There is a question that is asked of all stand-up comics. And it is asked most frequently of comics who are being newly discovered by the press. It is seen as the perfect way to really get to know the comedian: “Who were your favorite stand-up comics when you were growing up?”
It’s a simple question. But when the press was first discovering me in the early 2010s, it felt really complicated, because the stand-up comic I loved the most growing up was Bill Cosby. He had been a part of my entire life, from his cartoon Fat Albert and The Cosby Kids in the ’70s to his stand-up, and of course through The Cosby Show in the ’80s. For my high school graduation I wore a “Cosby sweater” instead of a suit jacket.
But when major media first took interest in me following the premiere of my FX show Totally Biased, there were already stories of women accusing Bill Cosby of sexual assault. They weren’t getting much traction in the press—and wouldn’t until several years later when the #MeToo movement ignited in full force—but it was enough that I couldn’t just say his name without reservation. On the other hand, if I didn’t say that I had loved Bill Cosby, I would be lying. And I would also look like the one Black kid who grew up in the ’70s and ’80s who didn’t like Bill Cosby.
So I tried to get clever with it. I would mention other comics and at the end I’d say, “and the artist formerly known as Bill Cosby.” It was my way of telling the truth but also acknowledging that there was something else going on that I couldn’t ignore. The interviewer always seemed to get this and move on to other questions. But it left a bigger question in my mind that has only grown since then: How do we talk about Bill Cosby? How do we do it in a way that is honest to our own personal experiences and acknowledges the experiences of others? How do we hold these incredibly divergent truths? The gap from “my hero” to “my rapist” is unfathomable. But we have to try. I try to start to reckon with all this in the four-part docuseries I directed, We Need To Talk About Cosby, which premieres at the Sundance Film Festival before coming to Showtime on Jan. 30.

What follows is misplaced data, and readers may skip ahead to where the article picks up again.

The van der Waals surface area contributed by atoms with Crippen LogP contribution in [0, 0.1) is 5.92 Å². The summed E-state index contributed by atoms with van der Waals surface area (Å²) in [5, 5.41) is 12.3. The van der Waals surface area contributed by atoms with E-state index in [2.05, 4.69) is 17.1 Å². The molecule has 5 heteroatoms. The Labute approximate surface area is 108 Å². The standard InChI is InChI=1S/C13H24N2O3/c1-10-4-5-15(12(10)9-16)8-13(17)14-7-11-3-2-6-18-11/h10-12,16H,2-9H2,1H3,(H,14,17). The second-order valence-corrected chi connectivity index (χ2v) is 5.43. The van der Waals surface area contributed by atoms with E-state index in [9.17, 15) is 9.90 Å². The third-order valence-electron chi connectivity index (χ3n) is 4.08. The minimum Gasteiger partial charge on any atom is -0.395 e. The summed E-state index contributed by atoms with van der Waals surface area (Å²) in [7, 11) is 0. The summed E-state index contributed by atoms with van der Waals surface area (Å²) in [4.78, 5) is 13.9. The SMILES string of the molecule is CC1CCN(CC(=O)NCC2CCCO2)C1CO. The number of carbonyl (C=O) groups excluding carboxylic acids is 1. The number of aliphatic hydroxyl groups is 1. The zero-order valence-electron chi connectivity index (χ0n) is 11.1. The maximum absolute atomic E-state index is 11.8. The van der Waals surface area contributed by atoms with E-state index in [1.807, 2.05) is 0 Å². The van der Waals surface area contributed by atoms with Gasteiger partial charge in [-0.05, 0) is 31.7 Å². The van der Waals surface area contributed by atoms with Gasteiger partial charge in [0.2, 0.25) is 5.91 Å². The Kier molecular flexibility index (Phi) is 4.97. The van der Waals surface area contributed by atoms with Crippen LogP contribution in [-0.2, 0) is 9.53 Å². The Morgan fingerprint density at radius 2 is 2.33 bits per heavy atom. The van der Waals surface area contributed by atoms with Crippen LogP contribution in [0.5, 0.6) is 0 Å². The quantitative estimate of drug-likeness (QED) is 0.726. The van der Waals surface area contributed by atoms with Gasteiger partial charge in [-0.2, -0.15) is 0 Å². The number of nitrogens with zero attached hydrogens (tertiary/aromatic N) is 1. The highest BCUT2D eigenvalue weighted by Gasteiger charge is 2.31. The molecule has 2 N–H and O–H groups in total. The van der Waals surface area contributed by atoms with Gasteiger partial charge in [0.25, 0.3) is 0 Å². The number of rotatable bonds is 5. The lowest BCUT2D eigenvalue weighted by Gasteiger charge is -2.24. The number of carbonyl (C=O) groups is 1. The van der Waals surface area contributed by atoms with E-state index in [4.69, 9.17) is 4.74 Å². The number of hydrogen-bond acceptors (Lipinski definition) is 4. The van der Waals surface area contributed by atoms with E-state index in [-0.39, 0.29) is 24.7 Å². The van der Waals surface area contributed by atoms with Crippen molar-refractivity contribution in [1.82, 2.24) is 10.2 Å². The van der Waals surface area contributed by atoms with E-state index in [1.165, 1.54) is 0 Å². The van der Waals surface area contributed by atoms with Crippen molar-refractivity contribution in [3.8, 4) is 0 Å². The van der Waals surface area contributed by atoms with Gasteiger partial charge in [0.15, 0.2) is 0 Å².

I think the first tape I ever rented from a video store was the stand-up comedy special Bill Cosby: Himself. It was the early ’80s, I was 10 or 11, and I was already falling in love with comedy. Before the Internet, the only way you could watch comedians was to stay up late to watch The Tonight Show Starring Johnny Carson or Saturday Night Live. So when video stores opened and I discovered that I could just rent a tape and watch comedy whenever I wanted to, it felt like magic. The other tape I rented was Eddie Murphy’s comedy special Delirious, although because of his R-rated reputation, I had to get my mom’s permission for that one.
But I didn’t need my mom’s permission to watch Bill Cosby. She knew that one would be family-friendly. By the time Himself came out, Bill Cosby had more than 20 years in the spotlight as a G-rated comedian. And more than just being a clean comic, Cosby was already known as someone whose content was not only good to listen to but also good for you. Even more relevant to Black folks, he was someone to look up to at times when we needed heroes the most. Bill Cosby was someone who had his hand extended to pull you up with him. When I watched him—especially on his shows aimed at kids like Fat Albert, Picture Pages and The Electric Company—I saw a Black man who wanted me to be smart, like he was. He wanted me to be successful, like he was. He wanted me to be a good person, like I thought he was.
Throughout his career, Bill Cosby was the kind of Black entertainer Black folks were happy to support. He was successful without “bowing or scraping” or “shucking and jiving,” as it was called back then. And though he was loved and celebrated by white folks, he didn’t lose himself in the process. He was beloved by white America at a time when other Black folks were getting beaten up by police every night on the news. In the 1960s, when Martin Luther King Jr. was advocating for a world where Black and white could live together, Cosby was doing his part to make that a reality by integrating TV and night clubs. Martin Luther King Jr. was being called uppity and under constant threat. Cosby was accepting Emmys and Grammys by the handful. And what most of us didn’t know is that some of his most important work was being done behind the scenes. He revolutionized the stunt industry for Black performers by insisting his stunts be done by a Black man and not by a white man who was painted black. (Yes, that was a thing.) Cosby made sure to hire Black people behind the scenes before we all understood how important that is.